DoD Airlifts Rations to Balkans
By Linda D. Kozaryn
American Forces Press Service
WASHINGTON, April 5, 1999 The Defense Department is airlifting 500,000 humanitarian daily rations to the Balkans, and more are ready to go if needed, according to the Pentagon's top logistician.
Each package contains one day's complete food requirement for one person, said Army Lt. Gen. John M. McDuffie. The high-calorie, grain-based meals contain no meat, and are suitable for all religions, he said. The Pentagon has distributed these humanitarian rations during relief operations around the world since 1993.
McDuffie, the Joint Staff's director of logistics, met with Pentagon reporters April 2, shortly after attending a White House meeting focused on providing U.S. aid to refugee relief efforts underway in the Balkans. Earlier in the week, President Clinton authorized an additional $50 million in emergency aid.
The money is intended to augment U.S. contributions to the U.N. High Commission on Refugees and other relief organizations, Clintons said. It will also ensure the military can help them get aid to the people in need.
The first load of 30,000 rations was loaded aboard a U.S. Air Force C-17 that departed Dover Air Force Base, Del., April 3. A U.S. Air Force C-5 also took off for Europe, bearing a 60,000 pound loader, forklifts and other cargo handling equipment. A second C-17 carried an airlift control unit who set up airport operations and manage air traffic control on short notice.
The flights were bound for Italy, where the supplies would be transported to Albania, Pentagon officials said. "The plan right now is to move the rations into Tirana, Albania," McDuffie noted. "That's where our urgent request is right now."
Throughout the week, civilian contract 747 aircraft are slated to carry more rations to Europe where they will be transferred to U.S. military aircraft for transport to the Balkans. In Europe, U.S. European Command officials are shipping 80 U.S. military trucks and 30 State Department trucks to Albania to help move supplies from ports and airports to the people who need them.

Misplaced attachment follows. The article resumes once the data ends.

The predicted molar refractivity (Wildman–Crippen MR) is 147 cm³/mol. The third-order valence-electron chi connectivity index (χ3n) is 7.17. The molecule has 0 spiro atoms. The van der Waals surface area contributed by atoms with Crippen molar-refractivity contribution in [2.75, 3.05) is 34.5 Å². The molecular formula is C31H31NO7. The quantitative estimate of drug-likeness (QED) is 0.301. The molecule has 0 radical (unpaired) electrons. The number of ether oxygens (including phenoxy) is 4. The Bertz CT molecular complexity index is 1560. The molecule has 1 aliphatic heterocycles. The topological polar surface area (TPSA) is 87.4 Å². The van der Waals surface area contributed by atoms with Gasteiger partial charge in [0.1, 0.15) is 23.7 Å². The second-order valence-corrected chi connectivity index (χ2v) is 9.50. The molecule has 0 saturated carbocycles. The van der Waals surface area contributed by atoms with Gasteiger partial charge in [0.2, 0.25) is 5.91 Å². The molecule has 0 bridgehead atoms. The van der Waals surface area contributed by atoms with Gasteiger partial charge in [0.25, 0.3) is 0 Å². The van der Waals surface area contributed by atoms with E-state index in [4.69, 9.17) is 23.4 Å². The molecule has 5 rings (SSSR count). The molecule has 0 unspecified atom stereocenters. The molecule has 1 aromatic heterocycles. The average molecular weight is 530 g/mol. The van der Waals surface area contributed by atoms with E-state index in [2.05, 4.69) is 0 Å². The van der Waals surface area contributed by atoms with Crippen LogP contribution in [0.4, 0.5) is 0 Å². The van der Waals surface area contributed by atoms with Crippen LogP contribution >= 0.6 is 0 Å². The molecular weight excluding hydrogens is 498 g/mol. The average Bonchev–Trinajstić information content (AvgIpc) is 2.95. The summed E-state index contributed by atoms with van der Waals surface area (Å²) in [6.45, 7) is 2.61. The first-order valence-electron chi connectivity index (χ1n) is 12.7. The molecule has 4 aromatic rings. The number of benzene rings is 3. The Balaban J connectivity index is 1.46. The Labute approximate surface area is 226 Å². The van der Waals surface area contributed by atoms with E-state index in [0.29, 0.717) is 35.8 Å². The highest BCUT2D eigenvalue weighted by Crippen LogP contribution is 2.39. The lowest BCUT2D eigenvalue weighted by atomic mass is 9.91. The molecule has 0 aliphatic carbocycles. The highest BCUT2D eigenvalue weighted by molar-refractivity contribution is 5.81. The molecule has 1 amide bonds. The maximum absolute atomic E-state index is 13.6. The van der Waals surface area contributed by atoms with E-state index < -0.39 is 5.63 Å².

U.S. military officials are also delivering 200 large tents that can sleep 30 people each, 8,000 sleeping bags, 3,000 blankets and 1,500 cots to Macedonia. Another 700 large tents are on pallets in California ready to go to Macedonia.
The 24th Marine Expeditionary Unit is dispatching a 24- person team into Albania and Macedonia to help NATO assess humanitarian operations. NATO announced April 3 it had instructed the Allied Rapid Reaction Corp to help deal with the humanitarian crisis in Macedonia. NATO is also developing a concept of operations for sending a humanitarian force of up to 8,000 troops to deal with the situation.
The refugee crisis is reaching massive proportions beyond anyone's expectations, according to Pentagon officials. As of April 2, McDuffie reported, 138,000 refugees were in Albania, 86,000 in Macedonia, 55,000 in Montenegro and 17,500 in Bosnia. These numbers are changing by the hour, as Yugoslav paramilitaries force thousands to leave Kosovo. NATO officials said as many as 200,000 refugees within Kosovo are on the roads bound for neighboring states.
About 12,000 NATO forces stationed in Macedonia are setting up camps, erecting tents and other facilities. Because these troops are already in the region, McDuffie noted, the mission is challenging, but not as tough as some he's seen in other parts of the world. The Albanian army is also helping with the flow of refugees, dispersing them from the border into the interior.
Another plus, McDuffie said, is the fact that basic infrastructure -- roads, ports and airfields -- is already in place to conduct operations. There are useable airfields in Skopje, Macedonia, Tirana and Gadjr, Albania, and near Thessaloniki, Greece. "While the roads are tough and rutted [and] you can't particularly go fast," he said, "you can at least get there, and you can get the airplanes in as we need." the general said.
McDuffie stressed that DoD is playing a supporting role in the relief effort. The United Nations and non-government agencies had already prepared for the possibility of a refugee crisis. They pre-positioned food in the area, he said. OXFAM, a British humanitarian organization, flying in significant water production and water purification capability into the region, McDuffie added.
"There's enough food in the region to sustain about 400,000 refugees for an extended period of time," he said. "There's 20,000 metric tons here in Montenegro that U.N. relief agencies are now getting their hands on."
Food stored in Pristina, Kosovo's main city, however, was reportedly destroyed, McDuffie said. There are currently no plans to airlift food to refugees within the war torn province, he added. The high threat from Yugoslav air defenses, make the prospect of an airdrop very dangerous, he said.
Airdrops within Kosovo might end up resupplying the Serb military more than feeding Kosovars, McDuffie said. "Secondly, you would be establishing almost a magnet for Kosovars to put them in harm's way -- they could be rounded up by the Serbs even more. So we don't see air drops during this non-permissive environment as an option."